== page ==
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Wed Jan 9, 2013, 11:39 AM

 

First Cases Of Antibiotic-Resistant Gonorrhea Found in North America

"Incurable" gonorrhea has been found in North American humans for the first time, according to Canadien scientists.

The research, published in the Journal of the American Medical Association, found that nine of 133 patients with gonorrhea at a Toronto clinic still had the disease after a round of cephalosporins, the last effective oral antibiotic for treatment.

"Its arrival is deeply troubling," Dr. Robert D. Kirkcaldy of the Division of STD Prevention of Centers for Disease Control and Prevention (CDC) said in a press release. "Clinicians now face the emergence of cephalosporin-resistant N. gonorrhoeae without any well-studied, effective backup treatment options."

Gonorrhea, the world's second most common sexually transmitted disease, infects an estimated 700,000 Americans each year. Common symptoms include itching, painful urination, abdominal pain, genital discharge and infertility in women.



Read more: http://www.businessinsider.com/antibiotic-resistant-gonorrhea-in-canada-2013-1

Clap becomes an incurable illness.

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Reply First Cases Of Antibiotic-Resistant Gonorrhea Found in North America (Original post)
FarCenter Jan 2013 OP
MineralMan Jan 2013 #1
FarCenter Jan 2013 #2
MineralMan Jan 2013 #3
FarCenter Jan 2013 #4
MineralMan Jan 2013 #5
FarCenter Jan 2013 #10
MineralMan Jan 2013 #11
leftstreet Jan 2013 #6
MineralMan Jan 2013 #7
leftstreet Jan 2013 #8
MineralMan Jan 2013 #9

Response to FarCenter (Original post)

Wed Jan 9, 2013, 11:50 AM

1. It's been a tough time to be young and promiscuous, now, for

a long time. More's the pity.

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Response to MineralMan (Reply #1)

Wed Jan 9, 2013, 11:57 AM

2. The upside is that this should reduce the rate of population growth.

 

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Response to FarCenter (Reply #2)

Wed Jan 9, 2013, 11:59 AM

3. That's doubtful, really.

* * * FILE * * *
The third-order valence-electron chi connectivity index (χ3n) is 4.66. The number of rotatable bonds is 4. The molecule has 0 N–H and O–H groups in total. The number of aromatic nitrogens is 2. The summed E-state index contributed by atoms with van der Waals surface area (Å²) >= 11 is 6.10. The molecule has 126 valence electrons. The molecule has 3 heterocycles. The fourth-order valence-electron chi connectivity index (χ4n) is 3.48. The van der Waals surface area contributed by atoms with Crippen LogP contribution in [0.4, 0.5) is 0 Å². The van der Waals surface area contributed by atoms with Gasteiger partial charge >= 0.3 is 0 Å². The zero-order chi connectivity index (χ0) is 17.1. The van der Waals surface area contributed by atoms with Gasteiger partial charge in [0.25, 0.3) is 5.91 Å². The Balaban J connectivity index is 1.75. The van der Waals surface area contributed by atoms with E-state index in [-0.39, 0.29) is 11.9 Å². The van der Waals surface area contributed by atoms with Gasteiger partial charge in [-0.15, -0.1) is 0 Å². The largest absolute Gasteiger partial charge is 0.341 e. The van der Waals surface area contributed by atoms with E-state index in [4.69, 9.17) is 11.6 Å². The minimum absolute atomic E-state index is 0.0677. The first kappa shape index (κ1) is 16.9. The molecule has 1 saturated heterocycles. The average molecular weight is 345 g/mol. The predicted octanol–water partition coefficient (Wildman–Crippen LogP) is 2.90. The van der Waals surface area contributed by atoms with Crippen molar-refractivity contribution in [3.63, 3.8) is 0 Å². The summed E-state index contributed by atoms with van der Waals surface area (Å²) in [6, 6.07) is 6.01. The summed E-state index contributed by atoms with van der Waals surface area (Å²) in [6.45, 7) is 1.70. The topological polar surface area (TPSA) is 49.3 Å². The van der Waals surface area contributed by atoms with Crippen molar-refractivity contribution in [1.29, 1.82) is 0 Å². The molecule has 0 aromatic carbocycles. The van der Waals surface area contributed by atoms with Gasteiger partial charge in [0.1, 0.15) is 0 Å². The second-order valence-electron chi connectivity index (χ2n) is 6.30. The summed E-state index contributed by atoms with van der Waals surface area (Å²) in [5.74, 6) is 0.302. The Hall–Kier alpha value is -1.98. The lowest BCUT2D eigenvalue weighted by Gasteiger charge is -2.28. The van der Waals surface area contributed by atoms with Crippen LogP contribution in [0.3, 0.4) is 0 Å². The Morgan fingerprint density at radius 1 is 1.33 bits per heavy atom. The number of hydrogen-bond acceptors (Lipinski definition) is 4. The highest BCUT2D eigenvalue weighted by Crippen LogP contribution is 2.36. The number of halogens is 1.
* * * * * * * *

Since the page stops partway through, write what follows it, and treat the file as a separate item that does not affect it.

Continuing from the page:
It may reduce the amount of sexual experimentation among some young people, but won't really affect fertility rates.

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Response to MineralMan (Reply #3)

Wed Jan 9, 2013, 12:04 PM

4. 10 to 15% of untreated women become infertile

 

Antibiotic resistant cases are untreatable, so there is a greater than 1 in 10 chance that the woman becomes infertile.

Of course, any general effect depends on when gonorrhea is contracted relative to childbearing.

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Response to FarCenter (Reply #4)

Wed Jan 9, 2013, 12:06 PM

5. When I say fertility rates, I am talking about

the rate of births in general among a population, not individual fertility. Sorry to have confused you.

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Response to MineralMan (Reply #5)

Wed Jan 9, 2013, 12:29 PM

10. Rates of birth overall would be affected by female infertility

 

Particularly in areas of the globe with high rates of promiscuity and poor STD prevention practices.

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Response to MineralMan (Reply #1)

Wed Jan 9, 2013, 12:11 PM

6. 'promiscuous?' How quaint

I haven't heard that term in ages

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Response to leftstreet (Reply #6)

Wed Jan 9, 2013, 12:12 PM

7. Really? I greatly enjoyed my promiscuous days

back in the 60s and 70s. It's very sad that they wouldn't be the same today. There's nothing wrong with promiscuity. It's a good word, too.

pro·mis·cu·ous (pr-msky-s)
adj.
1. Having casual sexual relations frequently with different partners; indiscriminate in the choice of sexual partners.

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Response to MineralMan (Reply #7)

Wed Jan 9, 2013, 12:20 PM

8. Never heard it used as anything but a slam against women

I never once heard it applied to men and casual sex

But perhaps times have changed...

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Response to leftstreet (Reply #8)

Wed Jan 9, 2013, 12:27 PM

9. That you have only heard it used

that way is not an indication of anything regarding its meaning.

It's a perfectly good word with a perfectly good definition. I can't think of a good substitute for it when discussing the general casual nature of sex among young people in the 60s and 70s. We were promiscuous, because we could be with some margin of safety.

Sadly, that time has passed.

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